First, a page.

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Cover image for Wicked audio feedback loops in the browser with PureScript

Wicked audio feedback loops in the browser with PureScript

Mike Solomon
Making machines that make machines believe the machines they make are other machines.
・3 min read

In this post, I'm going to show you how to use PureScript to create audio feedback loops. Feedback is great for creating dynamic and surprising soundscapes in interactive audio environments and video games. You can hear a demo here. If you're on a desktop browser, make sure to use headphones! Tested on desktop Firefox and mobile Chrome 🚀

We'll be using purescript-wags and purescript-halogen to create our project. Let's get started!

tl;dr git clone https://github.com/mikesol/feedback && cd feedback && npm install && npm start

Hello wags

The Wags in purescript-wags stands for "WebAudio Graphs As a Stream." You can think of the Web Audio API like a classic mixing board that pipes IO from inputs (ie microphones) to busses (ie a reverb or compressor) to the main fader. Imagine if you filmed a mixing board at 60 frames per second, gave it to an engineer and said "use this information to reproduce a mix". That's what Wags does: it samples changes in a mixing board and uses those changes to construct a sequence of low-level commands to the web audio API.

Our "mixing board" is represented by a Row Type in PureScript. Each track or bus has a name (index) and a value. In our case, the value will be an audio unit, like a high-pass filter, and potentially other audio units that are bussed into this one.

Here's a representation of audio tracks in ProTools.
ProTools tracks

And here are tracks using Wags. Like ProTools, the tracks have labels, and like ProTools, they are organized vertically. For example, the master gain unit called mix connects to the speaker, three aux busses (gain0, gain1, gain2) connect to the mix, etc.

type SceneType
  = { speaker :: TSpeaker /\ { mix :: Unit }
    , mix :: TGain /\ { gain0 :: Unit, gain1 :: Unit, gain2 :: Unit }
    -- feedback0
    , gain0 :: TGain /\ { microphone :: Unit, hpf0 :: Unit, delay_1_2 :: Unit }
    , hpf0 :: THighpass /\ { delay0 :: Unit }
    , delay0 :: TDelay /\ { atten0 :: Unit }
    , atten0 :: TGain /\ { gain0 :: Unit }
    -- feedback1
    , gain1 :: TGain /\ { microphone :: Unit, bpf1 :: Unit }
    , bpf1 :: TBandpass /\ { delay1 :: Unit }
    , delay1 :: TDelay /\ { atten1 :: Unit }
    , atten1 :: TGain /\ { gain1 :: Unit, delayX :: Unit }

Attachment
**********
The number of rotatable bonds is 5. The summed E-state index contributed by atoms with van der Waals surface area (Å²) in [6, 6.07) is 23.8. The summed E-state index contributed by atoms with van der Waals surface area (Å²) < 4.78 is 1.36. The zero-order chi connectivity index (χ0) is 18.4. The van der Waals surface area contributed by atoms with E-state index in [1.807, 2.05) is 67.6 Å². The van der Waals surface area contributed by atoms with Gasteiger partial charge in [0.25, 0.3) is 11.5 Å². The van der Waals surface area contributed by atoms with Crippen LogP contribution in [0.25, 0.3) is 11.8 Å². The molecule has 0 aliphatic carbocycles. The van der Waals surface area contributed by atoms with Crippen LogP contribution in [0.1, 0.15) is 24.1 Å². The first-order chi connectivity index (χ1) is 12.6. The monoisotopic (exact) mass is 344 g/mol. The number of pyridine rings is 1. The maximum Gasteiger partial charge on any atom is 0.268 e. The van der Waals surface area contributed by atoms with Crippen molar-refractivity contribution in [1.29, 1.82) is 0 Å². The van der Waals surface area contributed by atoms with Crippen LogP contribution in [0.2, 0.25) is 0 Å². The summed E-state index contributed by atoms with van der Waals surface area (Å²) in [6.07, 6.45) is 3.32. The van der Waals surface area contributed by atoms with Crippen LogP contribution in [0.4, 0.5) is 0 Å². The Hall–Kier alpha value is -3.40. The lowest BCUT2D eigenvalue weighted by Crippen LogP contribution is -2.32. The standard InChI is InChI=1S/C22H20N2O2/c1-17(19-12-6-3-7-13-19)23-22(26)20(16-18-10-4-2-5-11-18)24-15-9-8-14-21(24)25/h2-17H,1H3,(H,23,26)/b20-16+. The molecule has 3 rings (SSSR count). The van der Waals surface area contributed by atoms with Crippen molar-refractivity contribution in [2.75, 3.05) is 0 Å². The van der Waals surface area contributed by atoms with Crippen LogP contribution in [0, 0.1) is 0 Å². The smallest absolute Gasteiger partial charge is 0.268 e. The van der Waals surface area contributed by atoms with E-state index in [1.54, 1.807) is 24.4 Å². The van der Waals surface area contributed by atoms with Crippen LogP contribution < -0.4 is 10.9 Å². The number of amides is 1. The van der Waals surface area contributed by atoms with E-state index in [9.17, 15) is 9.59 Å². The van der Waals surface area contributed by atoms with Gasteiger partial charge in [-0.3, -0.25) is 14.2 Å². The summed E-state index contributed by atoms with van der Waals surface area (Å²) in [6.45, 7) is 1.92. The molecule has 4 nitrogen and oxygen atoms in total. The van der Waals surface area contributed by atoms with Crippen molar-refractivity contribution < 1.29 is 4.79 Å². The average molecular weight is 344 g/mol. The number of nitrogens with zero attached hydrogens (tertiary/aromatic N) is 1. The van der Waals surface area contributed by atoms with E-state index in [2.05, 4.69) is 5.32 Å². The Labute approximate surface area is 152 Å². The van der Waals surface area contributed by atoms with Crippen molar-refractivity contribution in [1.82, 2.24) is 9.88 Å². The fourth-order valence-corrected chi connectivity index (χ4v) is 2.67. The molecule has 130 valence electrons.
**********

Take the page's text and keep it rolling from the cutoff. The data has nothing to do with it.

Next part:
-- feedback2
    , gain2 :: TGain /\ { microphone :: Unit, hpf2 :: Unit }
    , hpf2 :: THighpass /\ { delay2 :: Unit }
    , delay2 :: TDelay /\ { atten2 :: Unit }
    , atten2 :: TGain /\ { gain2 :: Unit }
    -- intermediary feedback
    , delay_1_2 :: TDelay /\ { gain_1_2 :: Unit }
    , gain_1_2 :: TGain /\ { gain2 :: Unit, gain1 :: Unit }
    -- full loop
    , delayX :: TDelay /\ { mix :: Unit }
    -- microphone
    , microphone :: TMicrophone /\ {}
    }
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The type above is a blueprint for our mixer. Next, let's see how to change audio parameters over time to create some gnarly effects.

Sound effects

The code below moves the faders on our mixing board. We first get time from the environment and then use it to modulate certain busses in our mixer. Specifically, we'll modulate the delay busses, which creates something that sounds like pitch shifting, and we'll also modulate the filters, which creates a sweeping effect.

type FrameTp p i o a
  = Frame (SceneI Unit Unit) FFIAudio (Effect Unit) p i o a

doChanges :: forall proof. FrameTp proof SceneType SceneType Unit
doChanges = WAGS.do
  { time } <- env
  ivoid
    $ change
        { hpf0: highpass_ { freq: ap' $ sin (time * pi * 0.5) * 1000.0 + 1500.0 }
        , delay0: delay_ $ ap' (0.4 + sin (time * pi * 2.0) * 0.2)
        , bpf1: bandpass_ { freq: ap' $ cos (time * pi * 1.6) * 1000.0 + 1500.0 }
        , delay1: delay_ $ ap' (0.3 + cos (time * pi * 0.7) * 0.1)
        , hpf2: highpass_ { freq: ap' $ cos (time * pi * 4.0) * 1000.0 + 1500.0 }
        , delay2: delay_ $ ap' (2.0 + sin (time * pi * 0.2) * 1.6)
        }
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Putting it all together

To wrap things up, let's build our mixing board. createFrame will start with an empty mixing board {} and build up the board described by SceneType using a command patch from the Wags API. Then change (also from Wags) initializes certain static values and doChanges initializes the rest of them. Lastly, in piece, we loop doChanges ad infinitum.

createFrame :: FrameTp Frame0 {} SceneType Unit
createFrame =
  patch
    :*> change
        { atten0: gain_ 0.6
        , gain0: gain_ 0.5
        , atten1: gain_ 0.6
        , gain1: gain_ 0.5
        , atten2: gain_ 0.6
        , gain2: gain_ 0.5
        , gain_1_2: gain_ 0.7
        , delay_1_2: delay_ 2.0
        , mix: gain_ 1.0
        }
    :*> doChanges

piece :: Scene (SceneI Unit Unit) FFIAudio (Effect Unit) Frame0
piece =
  createFrame
    @|> loop (const doChanges)
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And that's it! Our mixer is ready to mix 🎧 🔊

Conclusion

Using purescript-wags, we are able to design mixing boards at the type level, create them using patch, change them using change, and loop those changes using loop. The entire repo can be cloned & ran locally by executing:

git clone https://github.com/mikesol/feedback
cd feedback
npm install
npm start
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In addition to wags, the repo uses halogen for the presentation layer, tailwind for CSS and webpack + postcss to bundle everything up.

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